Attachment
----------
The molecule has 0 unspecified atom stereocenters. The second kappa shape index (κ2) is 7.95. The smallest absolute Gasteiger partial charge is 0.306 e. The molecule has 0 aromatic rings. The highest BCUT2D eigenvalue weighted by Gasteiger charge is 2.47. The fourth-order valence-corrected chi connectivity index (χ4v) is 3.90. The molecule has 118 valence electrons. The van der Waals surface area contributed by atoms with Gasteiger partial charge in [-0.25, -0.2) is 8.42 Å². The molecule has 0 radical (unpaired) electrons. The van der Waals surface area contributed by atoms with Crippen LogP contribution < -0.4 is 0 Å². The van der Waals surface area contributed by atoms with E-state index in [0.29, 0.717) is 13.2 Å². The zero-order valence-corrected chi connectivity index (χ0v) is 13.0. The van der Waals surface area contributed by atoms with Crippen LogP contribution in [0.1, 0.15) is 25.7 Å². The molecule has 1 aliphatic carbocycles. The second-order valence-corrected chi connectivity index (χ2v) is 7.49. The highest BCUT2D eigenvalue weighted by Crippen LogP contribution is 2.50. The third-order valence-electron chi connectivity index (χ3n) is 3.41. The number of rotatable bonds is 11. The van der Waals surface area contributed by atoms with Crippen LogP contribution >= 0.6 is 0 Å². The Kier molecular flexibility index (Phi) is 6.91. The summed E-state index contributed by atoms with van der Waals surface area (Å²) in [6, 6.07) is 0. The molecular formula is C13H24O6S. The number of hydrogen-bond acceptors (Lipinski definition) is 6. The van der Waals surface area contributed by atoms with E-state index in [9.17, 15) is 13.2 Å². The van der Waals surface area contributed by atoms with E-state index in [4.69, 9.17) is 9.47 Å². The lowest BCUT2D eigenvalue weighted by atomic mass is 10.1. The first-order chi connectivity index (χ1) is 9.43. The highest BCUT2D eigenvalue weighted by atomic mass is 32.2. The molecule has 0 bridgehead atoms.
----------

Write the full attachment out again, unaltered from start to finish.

The molecule has 0 unspecified atom stereocenters. The second kappa shape index (κ2) is 7.95. The smallest absolute Gasteiger partial charge is 0.306 e. The molecule has 0 aromatic rings. The highest BCUT2D eigenvalue weighted by Gasteiger charge is 2.47. The fourth-order valence-corrected chi connectivity index (χ4v) is 3.90. The molecule has 118 valence electrons. The van der Waals surface area contributed by atoms with Gasteiger partial charge in [-0.25, -0.2) is 8.42 Å². The molecule has 0 radical (unpaired) electrons. The van der Waals surface area contributed by atoms with Crippen LogP contribution < -0.4 is 0 Å². The van der Waals surface area contributed by atoms with E-state index in [0.29, 0.717) is 13.2 Å². The zero-order valence-corrected chi connectivity index (χ0v) is 13.0. The van der Waals surface area contributed by atoms with Crippen LogP contribution in [0.1, 0.15) is 25.7 Å². The molecule has 1 aliphatic carbocycles. The second-order valence-corrected chi connectivity index (χ2v) is 7.49. The highest BCUT2D eigenvalue weighted by Crippen LogP contribution is 2.50. The third-order valence-electron chi connectivity index (χ3n) is 3.41. The number of rotatable bonds is 11. The van der Waals surface area contributed by atoms with Crippen LogP contribution >= 0.6 is 0 Å². The Kier molecular flexibility index (Phi) is 6.91. The summed E-state index contributed by atoms with van der Waals surface area (Å²) in [6, 6.07) is 0. The molecular formula is C13H24O6S. The number of hydrogen-bond acceptors (Lipinski definition) is 6. The van der Waals surface area contributed by atoms with E-state index in [9.17, 15) is 13.2 Å². The van der Waals surface area contributed by atoms with E-state index in [4.69, 9.17) is 9.47 Å². The lowest BCUT2D eigenvalue weighted by atomic mass is 10.1. The first-order chi connectivity index (χ1) is 9.43. The highest BCUT2D eigenvalue weighted by atomic mass is 32.2. The molecule has 0 bridgehead atoms.